The 30 scale items were randomly ordered for the final CWES instrument. Items were scored on a 5-point Likert scale ranging from 1 (never or unable) to 5 (always); higher scores indicated better wayfinding effectiveness (Algase et al., 2007). We asked FCGs to complete the CWES and respond to each item as it applied to current behaviours of their care recipients.
To identify the conceptual constructs of the CWES, we conducted an exploratory factor analysis using principal component analysis with varimax rotation (Kim & Mueller, 1978). To determine internal consistency and reliability of the CWES, we calculated Cronbach’s alpha for the total scale and each subscale. To find one-week test-retest and interrater reliability, we calculated intraclass correlations with a subset of FCGs (n = 8). To determine construct validity, we used correlation coefficients for the subscale and total CWES scores, CMMSE, and CNPI. Finally, to determine sensitivity and specificity, we used a Receiver Operating Characteristic (ROC) analysis of CDR scores to distinguish PWCIs with mild cognitive impairment from those in the early stages of dementia.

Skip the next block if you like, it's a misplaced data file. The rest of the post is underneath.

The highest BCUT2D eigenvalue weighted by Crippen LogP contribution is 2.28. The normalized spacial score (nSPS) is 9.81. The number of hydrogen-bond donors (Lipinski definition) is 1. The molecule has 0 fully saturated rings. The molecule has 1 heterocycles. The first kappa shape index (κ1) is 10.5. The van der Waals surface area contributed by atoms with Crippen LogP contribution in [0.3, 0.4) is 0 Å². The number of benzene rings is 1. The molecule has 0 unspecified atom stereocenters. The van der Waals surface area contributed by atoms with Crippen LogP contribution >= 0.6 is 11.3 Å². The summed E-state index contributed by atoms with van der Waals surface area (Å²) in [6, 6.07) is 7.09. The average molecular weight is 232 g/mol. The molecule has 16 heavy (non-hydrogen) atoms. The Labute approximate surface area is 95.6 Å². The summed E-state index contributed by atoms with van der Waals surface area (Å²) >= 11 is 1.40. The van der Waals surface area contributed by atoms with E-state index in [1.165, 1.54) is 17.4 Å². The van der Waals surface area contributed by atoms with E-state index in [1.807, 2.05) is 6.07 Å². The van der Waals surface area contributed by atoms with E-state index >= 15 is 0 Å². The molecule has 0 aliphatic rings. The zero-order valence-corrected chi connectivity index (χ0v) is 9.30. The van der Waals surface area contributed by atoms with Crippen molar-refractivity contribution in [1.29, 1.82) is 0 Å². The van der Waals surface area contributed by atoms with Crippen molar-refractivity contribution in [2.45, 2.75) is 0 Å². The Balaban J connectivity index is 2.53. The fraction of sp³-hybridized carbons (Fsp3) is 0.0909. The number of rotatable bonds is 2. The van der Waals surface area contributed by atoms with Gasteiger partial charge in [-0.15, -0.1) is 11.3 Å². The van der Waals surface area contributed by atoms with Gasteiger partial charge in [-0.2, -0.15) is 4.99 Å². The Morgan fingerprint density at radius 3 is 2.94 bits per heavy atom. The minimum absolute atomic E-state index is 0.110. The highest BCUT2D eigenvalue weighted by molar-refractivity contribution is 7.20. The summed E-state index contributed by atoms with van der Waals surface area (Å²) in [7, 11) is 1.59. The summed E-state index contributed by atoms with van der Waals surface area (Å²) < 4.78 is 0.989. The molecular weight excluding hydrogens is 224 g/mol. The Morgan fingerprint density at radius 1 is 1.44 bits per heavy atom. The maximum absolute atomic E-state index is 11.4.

This project was approved by the Institutional Review Board of the participating institution (IRB No. 97-0483B). Additional protection was provided to the vulnerable participants with cognitive impairment under the Declaration of Helsinki regulation. For example, we made sure that the PWCIs understood the purpose of this study by explaining this study in plain language and verifying their response at least three times. We also invited their family caregivers to help to explain this study to the PWCIs. If the PWCIs refused to participate in this study, we would ask them three times (30 minutes apart) and respected their final decision. Those who agreed to participate provided written informed consents and were assured of anonymity and confidentiality. All the informed consents of the dyads were obtained.